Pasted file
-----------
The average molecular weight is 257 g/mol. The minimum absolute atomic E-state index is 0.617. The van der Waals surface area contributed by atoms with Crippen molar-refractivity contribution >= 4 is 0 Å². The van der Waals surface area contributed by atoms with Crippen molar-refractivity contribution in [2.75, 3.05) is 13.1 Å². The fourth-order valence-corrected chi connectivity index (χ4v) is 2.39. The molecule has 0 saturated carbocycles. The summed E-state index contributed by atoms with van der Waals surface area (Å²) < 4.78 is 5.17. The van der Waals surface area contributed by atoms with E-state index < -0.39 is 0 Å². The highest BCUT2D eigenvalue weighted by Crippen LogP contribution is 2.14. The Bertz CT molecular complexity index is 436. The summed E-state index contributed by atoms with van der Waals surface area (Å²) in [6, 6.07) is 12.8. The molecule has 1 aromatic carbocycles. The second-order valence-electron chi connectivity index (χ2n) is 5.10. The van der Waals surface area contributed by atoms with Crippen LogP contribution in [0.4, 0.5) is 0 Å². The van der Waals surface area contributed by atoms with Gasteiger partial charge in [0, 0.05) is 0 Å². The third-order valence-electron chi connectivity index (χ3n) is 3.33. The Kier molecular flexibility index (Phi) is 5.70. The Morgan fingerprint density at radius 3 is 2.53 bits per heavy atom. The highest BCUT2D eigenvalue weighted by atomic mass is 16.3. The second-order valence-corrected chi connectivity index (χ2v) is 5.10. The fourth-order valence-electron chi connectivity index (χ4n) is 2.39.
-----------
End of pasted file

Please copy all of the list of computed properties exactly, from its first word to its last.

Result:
The average molecular weight is 257 g/mol. The minimum absolute atomic E-state index is 0.617. The van der Waals surface area contributed by atoms with Crippen molar-refractivity contribution >= 4 is 0 Å². The van der Waals surface area contributed by atoms with Crippen molar-refractivity contribution in [2.75, 3.05) is 13.1 Å². The fourth-order valence-corrected chi connectivity index (χ4v) is 2.39. The molecule has 0 saturated carbocycles. The summed E-state index contributed by atoms with van der Waals surface area (Å²) < 4.78 is 5.17. The van der Waals surface area contributed by atoms with E-state index < -0.39 is 0 Å². The highest BCUT2D eigenvalue weighted by Crippen LogP contribution is 2.14. The Bertz CT molecular complexity index is 436. The summed E-state index contributed by atoms with van der Waals surface area (Å²) in [6, 6.07) is 12.8. The molecule has 1 aromatic carbocycles. The second-order valence-electron chi connectivity index (χ2n) is 5.10. The van der Waals surface area contributed by atoms with Crippen LogP contribution in [0.4, 0.5) is 0 Å². The van der Waals surface area contributed by atoms with Gasteiger partial charge in [0, 0.05) is 0 Å². The third-order valence-electron chi connectivity index (χ3n) is 3.33. The Kier molecular flexibility index (Phi) is 5.70. The Morgan fingerprint density at radius 3 is 2.53 bits per heavy atom. The highest BCUT2D eigenvalue weighted by atomic mass is 16.3. The second-order valence-corrected chi connectivity index (χ2v) is 5.10. The fourth-order valence-electron chi connectivity index (χ4n) is 2.39.